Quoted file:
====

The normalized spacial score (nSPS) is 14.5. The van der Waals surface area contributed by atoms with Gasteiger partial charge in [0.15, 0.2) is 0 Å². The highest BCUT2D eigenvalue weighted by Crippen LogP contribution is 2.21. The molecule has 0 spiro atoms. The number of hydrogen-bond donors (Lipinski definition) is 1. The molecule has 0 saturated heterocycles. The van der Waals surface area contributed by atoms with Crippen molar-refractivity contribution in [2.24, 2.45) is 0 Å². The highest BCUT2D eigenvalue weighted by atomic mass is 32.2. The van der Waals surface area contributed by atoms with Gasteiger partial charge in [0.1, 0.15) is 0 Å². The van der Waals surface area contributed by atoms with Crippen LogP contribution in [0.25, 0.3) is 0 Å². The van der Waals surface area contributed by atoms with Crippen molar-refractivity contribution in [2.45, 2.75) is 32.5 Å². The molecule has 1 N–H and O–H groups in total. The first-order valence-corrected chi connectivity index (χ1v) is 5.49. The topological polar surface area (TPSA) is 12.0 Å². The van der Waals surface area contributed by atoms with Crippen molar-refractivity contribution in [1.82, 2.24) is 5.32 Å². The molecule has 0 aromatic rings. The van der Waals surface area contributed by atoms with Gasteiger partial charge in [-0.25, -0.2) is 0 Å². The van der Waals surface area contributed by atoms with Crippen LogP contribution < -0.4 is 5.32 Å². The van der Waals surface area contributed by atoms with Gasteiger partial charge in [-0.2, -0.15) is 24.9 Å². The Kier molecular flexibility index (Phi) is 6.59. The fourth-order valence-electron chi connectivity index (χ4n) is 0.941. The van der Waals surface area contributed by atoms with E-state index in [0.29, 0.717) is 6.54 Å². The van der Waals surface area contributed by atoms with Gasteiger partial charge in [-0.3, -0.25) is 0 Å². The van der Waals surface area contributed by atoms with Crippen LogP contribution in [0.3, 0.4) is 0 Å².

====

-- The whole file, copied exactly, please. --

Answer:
The normalized spacial score (nSPS) is 14.5. The van der Waals surface area contributed by atoms with Gasteiger partial charge in [0.15, 0.2) is 0 Å². The highest BCUT2D eigenvalue weighted by Crippen LogP contribution is 2.21. The molecule has 0 spiro atoms. The number of hydrogen-bond donors (Lipinski definition) is 1. The molecule has 0 saturated heterocycles. The van der Waals surface area contributed by atoms with Crippen molar-refractivity contribution in [2.24, 2.45) is 0 Å². The highest BCUT2D eigenvalue weighted by atomic mass is 32.2. The van der Waals surface area contributed by atoms with Gasteiger partial charge in [0.1, 0.15) is 0 Å². The van der Waals surface area contributed by atoms with Crippen LogP contribution in [0.25, 0.3) is 0 Å². The van der Waals surface area contributed by atoms with Crippen molar-refractivity contribution in [2.45, 2.75) is 32.5 Å². The molecule has 1 N–H and O–H groups in total. The first-order valence-corrected chi connectivity index (χ1v) is 5.49. The topological polar surface area (TPSA) is 12.0 Å². The van der Waals surface area contributed by atoms with Crippen molar-refractivity contribution in [1.82, 2.24) is 5.32 Å². The molecule has 0 aromatic rings. The van der Waals surface area contributed by atoms with Gasteiger partial charge in [-0.25, -0.2) is 0 Å². The van der Waals surface area contributed by atoms with Crippen LogP contribution < -0.4 is 5.32 Å². The van der Waals surface area contributed by atoms with Gasteiger partial charge in [-0.2, -0.15) is 24.9 Å². The Kier molecular flexibility index (Phi) is 6.59. The fourth-order valence-electron chi connectivity index (χ4n) is 0.941. The van der Waals surface area contributed by atoms with E-state index in [0.29, 0.717) is 6.54 Å². The van der Waals surface area contributed by atoms with Gasteiger partial charge in [-0.3, -0.25) is 0 Å². The van der Waals surface area contributed by atoms with Crippen LogP contribution in [0.3, 0.4) is 0 Å².